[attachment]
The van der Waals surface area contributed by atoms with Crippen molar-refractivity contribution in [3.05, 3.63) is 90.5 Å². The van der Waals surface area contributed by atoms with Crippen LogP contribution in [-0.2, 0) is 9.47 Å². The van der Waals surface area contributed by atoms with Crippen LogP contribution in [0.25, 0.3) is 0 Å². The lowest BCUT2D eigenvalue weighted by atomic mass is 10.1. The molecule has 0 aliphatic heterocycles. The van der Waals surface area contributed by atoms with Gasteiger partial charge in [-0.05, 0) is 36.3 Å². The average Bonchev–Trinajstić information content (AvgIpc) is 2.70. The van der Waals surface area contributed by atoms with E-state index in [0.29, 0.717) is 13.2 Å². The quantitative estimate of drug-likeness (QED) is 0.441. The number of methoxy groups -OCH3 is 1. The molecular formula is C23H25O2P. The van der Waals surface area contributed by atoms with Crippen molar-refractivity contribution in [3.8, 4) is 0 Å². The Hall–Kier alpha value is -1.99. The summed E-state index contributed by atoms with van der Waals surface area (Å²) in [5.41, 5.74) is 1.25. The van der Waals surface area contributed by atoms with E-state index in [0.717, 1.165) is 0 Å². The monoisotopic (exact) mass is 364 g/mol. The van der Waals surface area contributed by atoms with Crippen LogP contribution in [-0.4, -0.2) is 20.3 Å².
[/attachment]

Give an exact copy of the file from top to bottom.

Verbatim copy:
The van der Waals surface area contributed by atoms with Crippen molar-refractivity contribution in [3.05, 3.63) is 90.5 Å². The van der Waals surface area contributed by atoms with Crippen LogP contribution in [-0.2, 0) is 9.47 Å². The van der Waals surface area contributed by atoms with Crippen LogP contribution in [0.25, 0.3) is 0 Å². The lowest BCUT2D eigenvalue weighted by atomic mass is 10.1. The molecule has 0 aliphatic heterocycles. The van der Waals surface area contributed by atoms with Gasteiger partial charge in [-0.05, 0) is 36.3 Å². The average Bonchev–Trinajstić information content (AvgIpc) is 2.70. The van der Waals surface area contributed by atoms with E-state index in [0.29, 0.717) is 13.2 Å². The quantitative estimate of drug-likeness (QED) is 0.441. The number of methoxy groups -OCH3 is 1. The molecular formula is C23H25O2P. The van der Waals surface area contributed by atoms with Crippen molar-refractivity contribution in [3.8, 4) is 0 Å². The Hall–Kier alpha value is -1.99. The summed E-state index contributed by atoms with van der Waals surface area (Å²) in [5.41, 5.74) is 1.25. The van der Waals surface area contributed by atoms with E-state index in [0.717, 1.165) is 0 Å². The monoisotopic (exact) mass is 364 g/mol. The van der Waals surface area contributed by atoms with Crippen LogP contribution in [-0.4, -0.2) is 20.3 Å².